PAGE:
I never got any! [laughs] And that’s the sad thing. I’ve been celibate practically all of my musical career. I know it’s supposed to be sex, drugs, rock’n’roll… Well, I used to do the drugs and I still do the rock’n’roll but the closest I came to sex was going back to my hotel room for a wank! [laughs] I don’t want to shatter anyone’s idea about the lifestyle, but basically you play a show, get cleaned up, have some food and go back to your hotel room… alone!

Getting back on track, what was your relationship like with your parents growing up?

For the most part it was very, very good. I don’t recall any real moments of trouble per se. Both of my folks were very kind of open about making sure their kids were happy.

What was your parent’s reaction like when you told them you wanted to be in a band? And was it worse than when you told them you were gay?

I think they sensed it was coming – the band I mean. I really didn’t become totally serious about being a professional musician until I was in my late teens. And by the time I was 20-21, I was already a part of that world. But my mum’s philosophy for everything was, ‘Are you happy? Well, if you’re happy I’m happy.’ Which is a very simple kind of mantra isn’t it? My parents always encouraged me and supported me with whatever I did. I sang in the school choir and I was always singing in school productions and I think they sensed I felt a great deal of joy in singing.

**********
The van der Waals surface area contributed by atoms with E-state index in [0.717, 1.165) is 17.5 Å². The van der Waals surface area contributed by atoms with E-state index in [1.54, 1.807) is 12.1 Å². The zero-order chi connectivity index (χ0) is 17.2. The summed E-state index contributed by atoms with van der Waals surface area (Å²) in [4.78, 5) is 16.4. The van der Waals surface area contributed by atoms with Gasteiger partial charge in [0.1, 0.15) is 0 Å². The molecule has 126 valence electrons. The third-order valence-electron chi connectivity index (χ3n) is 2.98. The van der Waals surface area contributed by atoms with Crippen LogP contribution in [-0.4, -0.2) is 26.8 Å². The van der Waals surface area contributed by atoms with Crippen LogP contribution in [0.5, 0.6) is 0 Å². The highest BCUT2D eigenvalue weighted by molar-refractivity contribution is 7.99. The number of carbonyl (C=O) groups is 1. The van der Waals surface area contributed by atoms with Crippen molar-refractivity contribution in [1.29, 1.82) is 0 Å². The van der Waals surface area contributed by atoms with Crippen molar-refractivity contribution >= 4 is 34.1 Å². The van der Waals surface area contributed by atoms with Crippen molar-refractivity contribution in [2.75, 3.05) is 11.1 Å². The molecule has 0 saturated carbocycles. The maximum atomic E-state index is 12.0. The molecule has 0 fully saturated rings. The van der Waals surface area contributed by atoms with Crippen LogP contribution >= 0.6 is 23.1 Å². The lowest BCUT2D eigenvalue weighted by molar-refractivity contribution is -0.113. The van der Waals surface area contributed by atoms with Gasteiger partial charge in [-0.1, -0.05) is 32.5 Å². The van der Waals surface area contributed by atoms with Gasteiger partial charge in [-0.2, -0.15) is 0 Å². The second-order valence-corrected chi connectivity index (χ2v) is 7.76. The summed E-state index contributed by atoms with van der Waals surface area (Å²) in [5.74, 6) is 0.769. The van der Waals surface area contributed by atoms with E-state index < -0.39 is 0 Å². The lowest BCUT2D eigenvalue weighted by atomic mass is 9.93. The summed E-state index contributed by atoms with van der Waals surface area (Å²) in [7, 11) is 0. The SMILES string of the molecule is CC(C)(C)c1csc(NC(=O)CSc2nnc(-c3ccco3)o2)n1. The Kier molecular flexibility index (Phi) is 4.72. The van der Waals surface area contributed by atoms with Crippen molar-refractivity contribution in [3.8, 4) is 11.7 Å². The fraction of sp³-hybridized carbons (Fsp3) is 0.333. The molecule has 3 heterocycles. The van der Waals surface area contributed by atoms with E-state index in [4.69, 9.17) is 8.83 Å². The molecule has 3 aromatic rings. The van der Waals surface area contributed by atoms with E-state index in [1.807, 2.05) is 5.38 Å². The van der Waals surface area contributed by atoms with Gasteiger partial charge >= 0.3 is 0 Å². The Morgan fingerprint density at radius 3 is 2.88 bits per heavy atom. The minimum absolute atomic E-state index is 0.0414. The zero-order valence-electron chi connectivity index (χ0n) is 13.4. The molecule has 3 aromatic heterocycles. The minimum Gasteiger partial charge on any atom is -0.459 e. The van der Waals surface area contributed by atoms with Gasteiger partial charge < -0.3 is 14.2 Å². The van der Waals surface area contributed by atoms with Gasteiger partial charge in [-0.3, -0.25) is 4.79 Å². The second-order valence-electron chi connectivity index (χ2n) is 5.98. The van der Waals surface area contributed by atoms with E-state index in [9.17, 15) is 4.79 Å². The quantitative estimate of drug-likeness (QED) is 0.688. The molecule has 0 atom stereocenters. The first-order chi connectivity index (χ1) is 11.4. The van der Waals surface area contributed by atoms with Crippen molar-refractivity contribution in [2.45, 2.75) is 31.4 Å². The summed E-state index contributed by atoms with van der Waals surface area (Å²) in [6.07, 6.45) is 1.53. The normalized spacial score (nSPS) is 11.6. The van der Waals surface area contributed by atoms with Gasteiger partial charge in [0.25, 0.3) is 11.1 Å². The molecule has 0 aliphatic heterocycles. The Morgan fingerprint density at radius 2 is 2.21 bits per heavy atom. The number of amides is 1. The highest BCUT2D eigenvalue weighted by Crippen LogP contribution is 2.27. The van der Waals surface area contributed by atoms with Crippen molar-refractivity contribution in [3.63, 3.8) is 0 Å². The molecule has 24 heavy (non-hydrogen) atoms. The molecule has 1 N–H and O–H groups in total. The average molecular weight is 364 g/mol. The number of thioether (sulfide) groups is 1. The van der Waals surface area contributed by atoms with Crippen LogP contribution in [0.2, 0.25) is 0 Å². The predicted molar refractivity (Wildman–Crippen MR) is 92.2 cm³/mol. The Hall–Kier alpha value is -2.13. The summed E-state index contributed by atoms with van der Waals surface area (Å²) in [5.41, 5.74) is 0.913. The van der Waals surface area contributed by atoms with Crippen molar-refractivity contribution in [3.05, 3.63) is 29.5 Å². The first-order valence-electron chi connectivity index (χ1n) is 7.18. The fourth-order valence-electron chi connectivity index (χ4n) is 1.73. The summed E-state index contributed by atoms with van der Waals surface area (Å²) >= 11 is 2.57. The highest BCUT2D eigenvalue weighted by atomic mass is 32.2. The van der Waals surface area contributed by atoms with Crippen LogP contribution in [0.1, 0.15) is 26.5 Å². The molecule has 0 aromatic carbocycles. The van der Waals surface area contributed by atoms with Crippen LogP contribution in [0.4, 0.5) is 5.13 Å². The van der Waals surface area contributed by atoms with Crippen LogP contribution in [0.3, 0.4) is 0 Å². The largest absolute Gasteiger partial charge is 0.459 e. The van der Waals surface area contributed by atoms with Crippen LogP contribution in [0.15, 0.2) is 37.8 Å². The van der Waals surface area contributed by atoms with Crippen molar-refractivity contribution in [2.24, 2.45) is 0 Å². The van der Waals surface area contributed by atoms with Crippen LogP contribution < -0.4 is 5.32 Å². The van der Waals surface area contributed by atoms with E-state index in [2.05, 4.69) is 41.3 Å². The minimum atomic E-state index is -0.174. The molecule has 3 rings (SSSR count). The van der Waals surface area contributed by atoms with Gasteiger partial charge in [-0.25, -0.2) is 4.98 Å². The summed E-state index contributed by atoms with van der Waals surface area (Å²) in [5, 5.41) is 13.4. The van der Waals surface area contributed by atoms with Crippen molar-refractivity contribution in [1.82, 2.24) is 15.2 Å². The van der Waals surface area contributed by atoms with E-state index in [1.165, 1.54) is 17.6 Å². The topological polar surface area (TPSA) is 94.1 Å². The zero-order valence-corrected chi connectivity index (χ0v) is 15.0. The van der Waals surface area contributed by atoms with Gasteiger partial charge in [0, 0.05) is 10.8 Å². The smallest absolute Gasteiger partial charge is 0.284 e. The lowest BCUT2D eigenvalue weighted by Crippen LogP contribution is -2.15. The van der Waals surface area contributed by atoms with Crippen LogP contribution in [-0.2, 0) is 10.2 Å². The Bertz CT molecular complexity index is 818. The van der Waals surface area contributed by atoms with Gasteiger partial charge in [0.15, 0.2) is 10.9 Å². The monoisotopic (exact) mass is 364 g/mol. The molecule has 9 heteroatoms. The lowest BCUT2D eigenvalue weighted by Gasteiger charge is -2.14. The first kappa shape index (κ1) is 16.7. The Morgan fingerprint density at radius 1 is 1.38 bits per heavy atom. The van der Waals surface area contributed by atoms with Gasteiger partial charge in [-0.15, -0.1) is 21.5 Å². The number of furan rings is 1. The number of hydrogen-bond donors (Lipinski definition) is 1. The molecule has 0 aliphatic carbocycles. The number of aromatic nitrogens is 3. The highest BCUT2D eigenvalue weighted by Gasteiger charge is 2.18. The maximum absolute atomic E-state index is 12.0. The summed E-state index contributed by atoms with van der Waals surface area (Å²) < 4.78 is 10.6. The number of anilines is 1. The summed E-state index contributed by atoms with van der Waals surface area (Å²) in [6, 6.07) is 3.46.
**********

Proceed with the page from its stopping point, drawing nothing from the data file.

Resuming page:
As for coming out, it’s either a case of confront the issue head-on at an earlier stage or, as it was with my lot, it’s something you don’t really discuss. Y’know, ‘If he is… so what? As long as he’s happy.’ But again that comes back to their open-mindedness and their hope that everyone in the family would find contentment wherever they were or whatever they were doing. I think it would be terrible to be like that little lad in that movie, Billy Elliot, where his dad can’t accept that he wants to dance and decides to either kick him out, to never speak to him again or to tell him he’s going to hell.

Did religion play a part in your upbringing?

We never really talked about religion and spirituality when I was growing up, as much as any family doesn’t. You go to church to baptise a child. The next time you go it’s a wedding and the next time after that it’s a funeral y’know? So religion wasn’t really a part of life for me then. Like most things you discover on your journey through life, once you’re an adult and you’re trying to make sense of the world. ‘Why are we here?’ and stuff like that – you tend to become a bit more philosophical about things.

Do you have faith?

Oh yes, I have a tremendous amount of faith. For me, I found faith in 1986 when I quit drinking and doing drugs. And once I’d found faith and started the healing process I felt a lot more peaceful inside. I began to appreciate what’s important in life and what’s not important. I used to drink so much that I’d black out and wake up the next morning and not know how I got home. I realised I didn’t need these things to help me write music and I certainly didn’t need these things to help me live my life – I think I had a guardian angel looking over me.

Originally published in Metal Hammer #140